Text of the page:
Dodecanese sailing holidays
Dodecanese and Eastern Sporades
The Dodecanese - Δωδεκάνησα (Twelve Islands) are located off the south-west coast of Asia Minor → the Ionian and Carian coasts of Turkey.
It includes the 14 larger islands of Lipsi, Patmos, Leros, Kalymnos, Kos, Astypalea, Nisyros, Symi, Tilos, Rhodes, Khalki, Karpathos and Kasos, together with some 40 smaller islets — some with suitable anchorages — and rocks.
The Eastern or Southern Sporades - Ανατολικές Σποράδες include Samos, Ikaria (southernmost) and Lesbos, Chios, Tenedos, Psara, Oinousses and smaller island groups, strung along the Anatolian coasts.
Dodecanese sailing area rated
To help you choose your ideal sailing area in Greece, I selected 11 criteria and gave each region ratings accordingly.
More stars indicate a more valid statement:
→ not valid
→ half valid
→ very valid
Therefore →  “ Easy sailing conditions  ” means that conditions are *not* easy.
Easy access by plane / ferry
Unspoiled by tourism
Tavernas & facilities
Ancient Greek sites
Easy sailing conditions
Fertile & lush vegetation
With the exception of Rhodes, which belongs culturally to Greece but geologically to the mainland of Anatolia, the islands are arid and largely barren; the ports and blue anchorages suddenly green, lush in fertile valleys. Their inhabitants live by farming, sponge-fishing (the Dodecanese forms the base of the Greek sponge-fishing fleet), but increasingly, the tourist trade.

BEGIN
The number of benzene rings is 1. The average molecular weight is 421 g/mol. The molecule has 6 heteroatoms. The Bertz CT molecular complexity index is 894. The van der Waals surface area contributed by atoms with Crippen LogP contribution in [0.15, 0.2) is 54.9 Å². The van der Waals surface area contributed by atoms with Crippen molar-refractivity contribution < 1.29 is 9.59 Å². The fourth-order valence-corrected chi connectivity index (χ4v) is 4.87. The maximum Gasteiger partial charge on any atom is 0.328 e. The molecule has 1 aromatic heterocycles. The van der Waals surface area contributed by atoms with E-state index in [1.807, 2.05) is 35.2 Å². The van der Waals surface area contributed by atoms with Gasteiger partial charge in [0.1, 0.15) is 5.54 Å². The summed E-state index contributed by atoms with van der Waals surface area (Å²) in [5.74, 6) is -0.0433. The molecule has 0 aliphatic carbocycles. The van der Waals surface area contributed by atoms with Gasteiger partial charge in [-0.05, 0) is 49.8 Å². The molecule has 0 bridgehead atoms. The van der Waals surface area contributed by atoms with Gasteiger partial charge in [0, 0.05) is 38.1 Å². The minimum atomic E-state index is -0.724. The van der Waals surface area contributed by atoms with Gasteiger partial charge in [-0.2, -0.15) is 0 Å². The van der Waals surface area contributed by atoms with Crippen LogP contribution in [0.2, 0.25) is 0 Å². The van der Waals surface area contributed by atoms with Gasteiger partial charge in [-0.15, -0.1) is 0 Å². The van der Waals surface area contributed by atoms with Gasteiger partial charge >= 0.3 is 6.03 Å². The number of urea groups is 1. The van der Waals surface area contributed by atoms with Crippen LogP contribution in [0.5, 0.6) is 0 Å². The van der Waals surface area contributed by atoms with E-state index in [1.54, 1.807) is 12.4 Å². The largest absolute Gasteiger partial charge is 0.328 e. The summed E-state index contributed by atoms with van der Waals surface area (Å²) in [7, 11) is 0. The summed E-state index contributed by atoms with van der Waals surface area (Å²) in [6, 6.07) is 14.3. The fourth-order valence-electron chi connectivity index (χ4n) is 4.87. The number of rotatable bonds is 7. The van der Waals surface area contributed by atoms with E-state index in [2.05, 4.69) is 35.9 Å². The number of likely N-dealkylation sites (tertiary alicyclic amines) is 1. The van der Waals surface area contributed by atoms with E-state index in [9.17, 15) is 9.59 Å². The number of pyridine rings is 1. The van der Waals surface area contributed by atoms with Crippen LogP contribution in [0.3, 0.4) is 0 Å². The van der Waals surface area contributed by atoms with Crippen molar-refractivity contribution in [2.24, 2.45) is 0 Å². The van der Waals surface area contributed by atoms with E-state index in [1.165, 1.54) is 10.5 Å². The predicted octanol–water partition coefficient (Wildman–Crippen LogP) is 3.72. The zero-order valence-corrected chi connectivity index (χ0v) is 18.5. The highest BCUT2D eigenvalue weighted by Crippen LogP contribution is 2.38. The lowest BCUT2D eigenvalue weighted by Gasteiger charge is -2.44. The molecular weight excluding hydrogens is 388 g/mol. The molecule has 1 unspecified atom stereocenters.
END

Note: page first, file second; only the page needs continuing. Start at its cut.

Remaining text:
DodecahedronThis word for any polyhedron with twelve flat faces, from δώδεκα dódeka “twelve” + ἕδρα hédra “base”, “seat” or “face”, links to the word cathedral, καθέδρα “seat” (of the bishop)… →
Books and nautical charts
History of the Dodecanese
Neither in Greek or in Roman times was the Dodecanese a separate political entity. It was an administrative region of the Byzantine Empire, and it was only when the islands came under Turkish rule in the 16th century that they were given extensive rights of self-government in domestic affairs and gained a common political status.
In 1912 most of the islands were occupied by Italy as a counter-measure to the Turkish occupation of Libya. Under the Treaty of Lausanne in 1923 Turkey formally ceded the whole of the Dodecanese to Italy.
After being occupied by German forces during the Second World War the islands were reunited with Greece in 1947.
These classical islands abound in must-see archaeological sites.